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David-Guenot: Track 3116 in area near France, Midi-Pyrénées ()
Length: 14.2km, Creator time taken: 6h19m, Ascent: 1116m,
Descent: 1133m

Places: Start at Lon 0.420229, Lat 42.8484, end at Start
Logged as completed by 1
This area lies to the N of the Col de Peyresourde, a famous col on the Tour de France. It is accessible either from the E, parking at the Port de Balès (another famous col on the Tour de France), the NW (Bareilles) or various spots to the SW, and offers great walking, mostly on well-defined trails. The marked trails make for easy walking for the whole family, while some unmarked, less-defined trails that run along the main ridges main require the use of hands, particularly the last pull up the main summit, Montious (2173m).
I actually did this walk clockwise last year, starting from the same spot, about 1km to the N of Cazaux-Dessus (N of Loudenvielle), but I got caught by a thunderstorm and some hail as I was reaching the fourth (out of six) top. This meant I still had two summits to bag, actually two big round hills standing over 2000m. This time, I was leaving for the week-end, with the intention of having a tough hike on the second day, so this sounded not too long nor too difficult to start with. I finally turned my two-summit trip in a really enjoyable, anti-clockwise six-summit trip, which I would advise to complete clockwise for some simple reason I will explain further.
From the starting point, the Route Forestière de Balencous leads you eastbound along the valley, with some forestry to the right (S) and the grassy slopes of the main Montious ridge to the left (N), where cattle was grazing. There are a few tracks that run up in the forestry to the right and the main track continues E, but I chose to turn right at ca. 1550m, up a grassy gully that divides the forestry. The ascent gets steeper as you climb, but doing it in September meant there was a lot of opportunities for short breaks: hundreds of Colchicus autumnalis and many sorts of mushrooms littered and coloured the area, and I probably could have spent the whole afternoon wandering along the forest's edge and taking photos !! The ground gets steeper once you are at ca. 1700m, and the going gets a bit harder as the vegetation is mostly short but rather dense heather, with a few short rhododendrons here and there. I suddenly felt as if I were in Ireland, walking off-track up some heathery slope. I quickly reached a shoulder at ca. 1850m and then followed a faint track E to a small hump called the Cap de Peyrehicade (1915m), where I stopped for a snack, enjoying the extensive views, with the higher summits to the S and the Montious ridge to the N.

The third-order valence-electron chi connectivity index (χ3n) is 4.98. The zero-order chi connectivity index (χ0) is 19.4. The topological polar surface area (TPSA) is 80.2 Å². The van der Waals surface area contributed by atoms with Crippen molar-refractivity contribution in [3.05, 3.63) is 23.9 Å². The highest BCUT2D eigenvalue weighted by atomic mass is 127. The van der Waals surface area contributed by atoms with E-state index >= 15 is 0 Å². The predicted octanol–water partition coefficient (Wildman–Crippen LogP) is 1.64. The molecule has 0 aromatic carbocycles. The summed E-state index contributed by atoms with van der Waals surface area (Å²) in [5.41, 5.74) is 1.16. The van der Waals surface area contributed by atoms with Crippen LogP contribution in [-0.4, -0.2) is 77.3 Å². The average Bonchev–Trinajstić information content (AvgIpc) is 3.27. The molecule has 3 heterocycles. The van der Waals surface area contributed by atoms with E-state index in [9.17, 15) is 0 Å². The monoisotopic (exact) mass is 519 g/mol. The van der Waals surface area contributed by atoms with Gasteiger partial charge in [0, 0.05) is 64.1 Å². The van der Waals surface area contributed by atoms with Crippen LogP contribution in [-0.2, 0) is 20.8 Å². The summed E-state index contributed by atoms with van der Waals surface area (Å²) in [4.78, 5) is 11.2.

The Montious ridge from the S, with (r. to l.) the Pic du Lion (2102m), the Sommet du Tech (2138m), the -less prominent- Sommet de Jambet (2121m) and Montious (2173m).

On my way for the final pull up to the col between the first two summits, I was stunned to find a beautiful standing stone, and the round shapes of the Sommet de Pouyaué (2062m) and the Sommet de L'Aigle (2078m) also had a taste of Ireland !!
A beautiful standing stone on the way up to the Sommet de Pouyaué (2062m, r.). A taste of Ireland in the Pyrénées !!

As I started making my way N to the next summits, the Sommet de Pouy-Louby (2091m) and the Pic du Lion (2102m), the clouds came down just enough to block the views, which was not too disappointing, as I had been up there before.